The Facebook Whistleblower Revealed Herself on 60 Minutes. Here’s What You Need to Know


The Facebook whistleblower who caused a firestorm after releasing internal documents detailing how the company failed to address negative effects of its social media products came forward Sunday night on CBS’ 60 Minutes.

Frances Haugen, a data scientist who worked at Facebook as a product manager on the Civic Integrity team, said the social media platform has lied to the public about resolving hate and violence to increase traffic and engagement—and in turn, profit.

“Facebook has realized that if they change the algorithm to be safer, people will spend less time on the site, they’ll click on less ads, they’ll make less money,” Haugen told 60 Minutes correspondent Scott Pelley.
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Who is Frances Haugen, the Facebook whistleblower?

Haugen, 37, joined Facebook in June 2019 with hopes of improving how Facebook deals with misinformation after she lost a friend due to conspiracy theories online. By April 2021 she resigned, and leaked a massive trove of Facebook’s internal documents and research to the Wall Street Journal.

She previously worked at other Silicon Valley tech giants, including Google and Pinterest, according to her LinkedIn profile. But Haugen told Pelley Facebook was “substantially worse” than anything she’s seen before when it came to putting user engagement ahead of the safety of its products.

She submitted tens of thousands of those documents to the Securities and Exchange Commission and to Congress. She was also the primary source of the Journal’s Facebook Files stories last month that exposed how Facebook’s algorithm fosters anger to drive engagement, how it favors high-profile users, and how Instagram made nearly one-third of teenage girls who use it feel worse about their bodies.

Jeff Horwitz, the Journal tech reporter behind the Facebook Files stories, also confirmed Haugen’s identity after she revealed herself on the show.

The Senate has launched an investigation into the controversial internal research and how Facebook tried to obfuscate it. Haugen is scheduled to testify before the Senate Subcommittee on Consumer Protection, Product Safety, and Data Security on Tuesday.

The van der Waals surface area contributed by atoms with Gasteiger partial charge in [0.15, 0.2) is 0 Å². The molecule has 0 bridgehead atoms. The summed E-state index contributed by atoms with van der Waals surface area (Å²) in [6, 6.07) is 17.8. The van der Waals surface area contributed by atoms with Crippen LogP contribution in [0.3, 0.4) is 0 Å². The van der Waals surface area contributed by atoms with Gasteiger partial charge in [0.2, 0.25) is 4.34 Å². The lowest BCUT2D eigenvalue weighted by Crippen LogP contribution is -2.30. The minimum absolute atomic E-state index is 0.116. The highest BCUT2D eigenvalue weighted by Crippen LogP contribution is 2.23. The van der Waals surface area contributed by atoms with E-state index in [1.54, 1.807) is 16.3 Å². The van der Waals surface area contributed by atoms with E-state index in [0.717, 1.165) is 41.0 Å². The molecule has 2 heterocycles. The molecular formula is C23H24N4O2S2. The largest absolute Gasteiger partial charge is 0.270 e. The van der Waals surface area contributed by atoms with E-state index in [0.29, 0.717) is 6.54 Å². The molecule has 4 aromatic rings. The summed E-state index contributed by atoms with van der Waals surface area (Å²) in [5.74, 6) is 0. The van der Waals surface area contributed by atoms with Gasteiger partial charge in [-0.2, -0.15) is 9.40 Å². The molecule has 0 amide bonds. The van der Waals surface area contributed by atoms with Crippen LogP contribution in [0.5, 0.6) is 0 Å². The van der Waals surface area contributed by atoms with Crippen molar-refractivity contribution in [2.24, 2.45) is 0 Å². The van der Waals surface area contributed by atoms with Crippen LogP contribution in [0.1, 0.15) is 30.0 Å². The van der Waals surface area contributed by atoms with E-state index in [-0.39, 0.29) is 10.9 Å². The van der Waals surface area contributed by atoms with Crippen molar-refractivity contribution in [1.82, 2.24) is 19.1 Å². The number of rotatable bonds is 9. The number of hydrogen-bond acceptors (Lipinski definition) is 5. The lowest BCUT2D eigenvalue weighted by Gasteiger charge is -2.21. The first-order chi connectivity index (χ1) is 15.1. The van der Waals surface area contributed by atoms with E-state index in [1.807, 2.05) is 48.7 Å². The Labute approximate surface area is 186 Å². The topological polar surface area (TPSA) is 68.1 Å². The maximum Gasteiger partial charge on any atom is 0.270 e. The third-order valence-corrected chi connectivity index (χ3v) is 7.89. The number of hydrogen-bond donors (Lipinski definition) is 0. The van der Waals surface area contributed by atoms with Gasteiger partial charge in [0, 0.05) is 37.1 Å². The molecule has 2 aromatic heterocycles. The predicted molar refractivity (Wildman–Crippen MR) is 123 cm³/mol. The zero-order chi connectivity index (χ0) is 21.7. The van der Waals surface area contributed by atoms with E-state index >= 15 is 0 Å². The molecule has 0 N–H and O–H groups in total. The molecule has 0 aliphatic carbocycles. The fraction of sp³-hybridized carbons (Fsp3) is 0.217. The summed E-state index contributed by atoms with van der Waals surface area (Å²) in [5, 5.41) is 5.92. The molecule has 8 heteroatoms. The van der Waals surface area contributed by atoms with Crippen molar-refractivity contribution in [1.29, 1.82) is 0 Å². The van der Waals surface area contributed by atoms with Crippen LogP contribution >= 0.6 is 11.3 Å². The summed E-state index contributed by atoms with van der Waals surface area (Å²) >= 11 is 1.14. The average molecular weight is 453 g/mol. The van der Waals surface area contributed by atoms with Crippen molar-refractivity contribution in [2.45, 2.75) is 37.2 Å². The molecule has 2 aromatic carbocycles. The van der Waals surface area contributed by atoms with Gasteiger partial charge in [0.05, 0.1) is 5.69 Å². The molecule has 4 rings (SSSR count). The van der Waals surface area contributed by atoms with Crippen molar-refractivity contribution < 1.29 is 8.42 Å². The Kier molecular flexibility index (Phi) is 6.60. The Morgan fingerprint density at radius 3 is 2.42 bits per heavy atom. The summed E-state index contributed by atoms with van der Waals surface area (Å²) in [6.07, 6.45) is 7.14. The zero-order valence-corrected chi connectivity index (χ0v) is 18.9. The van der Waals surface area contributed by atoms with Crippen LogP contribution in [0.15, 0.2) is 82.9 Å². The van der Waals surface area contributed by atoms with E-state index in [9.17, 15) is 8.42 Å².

How is Facebook responding?

Facebook has begun to hit back at Haugen’s allegations, issuing a lengthy statement in response to the 60 Minutes interview. “Every day our teams have to balance protecting the right of billions of people to express themselves openly with the need to keep our platform a safe and positive place,” said Lena Pietsch, Facebook’s director of policy communications. “We continue to make significant improvements to tackle the spread of misinformation and harmful content. To suggest we encourage bad content and do nothing is just not true.”

Amid a spate of criticism about Instagram’s effect on children’s mental health and safety, Facebook announced on Sept. 27 that it will put the development of its Instagram Kids app on hold.

The social media giant also took to its own blog to criticize what it calls the Journal’s “deliberate mischaracterization” of Facebook’s actions against misinformation in its reporting. Vice President of Global Affairs Nick Clegg criticized the paper for “cherry-picking” from the documents Haugen leaked.

“Facebook understands the significant responsibility that comes with operating a global platform,” Clegg said. “We take it seriously, and we don’t shy away from scrutiny and criticism. But we fundamentally reject this mischaracterization of our work and impugning of the company’s motives.”

What is Haugen trying to achieve?

Haugen clarified that she has nothing against Facebook founder Mark Zuckerberg, adding that she knows he did not intend on creating a “hateful” platform.

“I have a lot of empathy for Mark,” she told Pelley. “But he has allowed choices to be made where the side effects of those choices are that hateful, polarizing content gets more distribution and more reach.”

Shortly after the show aired, Haugen posted on her Twitter account that she believes “we can do better.”

“Together we can create social media that brings out the best in us. We solve problems together – we don’t solve them alone,” she tweeted.

Source : time

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